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Money, faith and disaster.

Sermon for Sunday 11th October.

At the end of our celebration today, we will have the opportunity to donate some money towards the ABM appeal for the relief of tsunami, flood and earthquake victims. These disasters may seem far away, but no one is immune from pain and death. All humans worry and wonder about these things. We need to make sense of our birth, our relationships, the things that happen to us during our life, and eventually, our death. Human beings are made like this, they can’t help thinking about things and believing in something.

Some beliefs can be helpful, and enable us to live our lives in a positive and useful way, or they may be harmful, and lead us to despair and an early death, but we all believe something, and religion is our human attempt to make sense of our world.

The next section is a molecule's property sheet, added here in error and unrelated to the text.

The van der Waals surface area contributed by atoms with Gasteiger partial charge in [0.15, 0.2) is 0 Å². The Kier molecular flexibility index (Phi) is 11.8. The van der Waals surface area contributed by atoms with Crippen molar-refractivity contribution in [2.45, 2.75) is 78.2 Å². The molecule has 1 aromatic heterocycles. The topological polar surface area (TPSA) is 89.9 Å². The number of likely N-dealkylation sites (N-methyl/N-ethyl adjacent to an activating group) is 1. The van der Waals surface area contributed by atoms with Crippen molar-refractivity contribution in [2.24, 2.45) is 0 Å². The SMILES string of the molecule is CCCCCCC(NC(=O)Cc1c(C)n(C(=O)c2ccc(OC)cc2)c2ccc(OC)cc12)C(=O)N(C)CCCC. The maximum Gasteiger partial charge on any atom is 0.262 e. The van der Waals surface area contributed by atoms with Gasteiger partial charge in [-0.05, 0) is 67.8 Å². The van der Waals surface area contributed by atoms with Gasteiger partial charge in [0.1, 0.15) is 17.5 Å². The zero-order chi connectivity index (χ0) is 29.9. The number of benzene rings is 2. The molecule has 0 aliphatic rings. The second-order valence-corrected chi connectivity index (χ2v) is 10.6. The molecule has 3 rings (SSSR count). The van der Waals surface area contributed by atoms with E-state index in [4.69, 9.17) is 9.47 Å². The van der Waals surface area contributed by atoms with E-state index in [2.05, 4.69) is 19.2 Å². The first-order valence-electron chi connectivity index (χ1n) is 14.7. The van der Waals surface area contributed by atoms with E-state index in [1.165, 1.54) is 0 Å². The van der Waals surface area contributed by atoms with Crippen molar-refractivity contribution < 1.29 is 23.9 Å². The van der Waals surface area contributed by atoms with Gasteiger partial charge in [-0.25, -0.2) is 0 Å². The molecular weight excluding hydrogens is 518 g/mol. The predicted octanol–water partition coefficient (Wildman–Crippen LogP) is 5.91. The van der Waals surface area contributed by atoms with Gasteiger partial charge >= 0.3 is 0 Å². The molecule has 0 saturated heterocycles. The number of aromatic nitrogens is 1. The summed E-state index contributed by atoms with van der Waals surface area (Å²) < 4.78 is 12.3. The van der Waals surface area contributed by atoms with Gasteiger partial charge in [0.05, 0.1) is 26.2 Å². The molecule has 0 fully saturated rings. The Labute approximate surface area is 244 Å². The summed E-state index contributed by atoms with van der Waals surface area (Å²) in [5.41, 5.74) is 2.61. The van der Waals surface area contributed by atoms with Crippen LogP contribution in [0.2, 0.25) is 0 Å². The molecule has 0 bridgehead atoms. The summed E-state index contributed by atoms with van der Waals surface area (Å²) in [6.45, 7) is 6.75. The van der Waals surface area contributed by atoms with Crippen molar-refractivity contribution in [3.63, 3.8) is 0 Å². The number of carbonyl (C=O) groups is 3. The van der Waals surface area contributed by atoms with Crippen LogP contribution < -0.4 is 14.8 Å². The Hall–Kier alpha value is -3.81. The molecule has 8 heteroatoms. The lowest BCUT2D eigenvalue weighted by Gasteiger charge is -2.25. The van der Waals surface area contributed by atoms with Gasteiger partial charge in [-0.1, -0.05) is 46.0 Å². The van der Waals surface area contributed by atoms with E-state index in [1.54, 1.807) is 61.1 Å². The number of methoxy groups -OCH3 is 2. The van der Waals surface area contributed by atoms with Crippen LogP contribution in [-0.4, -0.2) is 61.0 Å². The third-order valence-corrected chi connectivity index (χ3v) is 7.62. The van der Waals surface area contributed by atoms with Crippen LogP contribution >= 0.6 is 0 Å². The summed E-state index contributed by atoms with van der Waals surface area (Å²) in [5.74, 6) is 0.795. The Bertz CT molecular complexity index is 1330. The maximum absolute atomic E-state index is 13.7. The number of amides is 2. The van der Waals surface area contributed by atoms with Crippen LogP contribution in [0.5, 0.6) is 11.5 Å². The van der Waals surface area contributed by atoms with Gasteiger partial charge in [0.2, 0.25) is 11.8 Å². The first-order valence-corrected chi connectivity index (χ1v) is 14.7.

For the children of Israel, and Job in particular, the events of the Exodus are basic beliefs. The covenant that God made with his people at Sinai - I shall be your God, and you shall be my people - this is the background to which Job interprets his life. The gracious promises of God that faithfulness will bring blessings from God, prosperity, wealth, children, peace - this has given Job his understanding of his world. This same belief supports the Israelites today and gives shape to their life as a people and a nation.

The whole book of Job is an exploration of what happens when that belief is challenged - when Job, a man noted for his faithfulness to God, is suddenly reduced to poverty. All the things which he thought were the rewards of his faithfulness to God are taken away. How does he make sense of this disaster? How does the agony of his life fit in with his beliefs about God?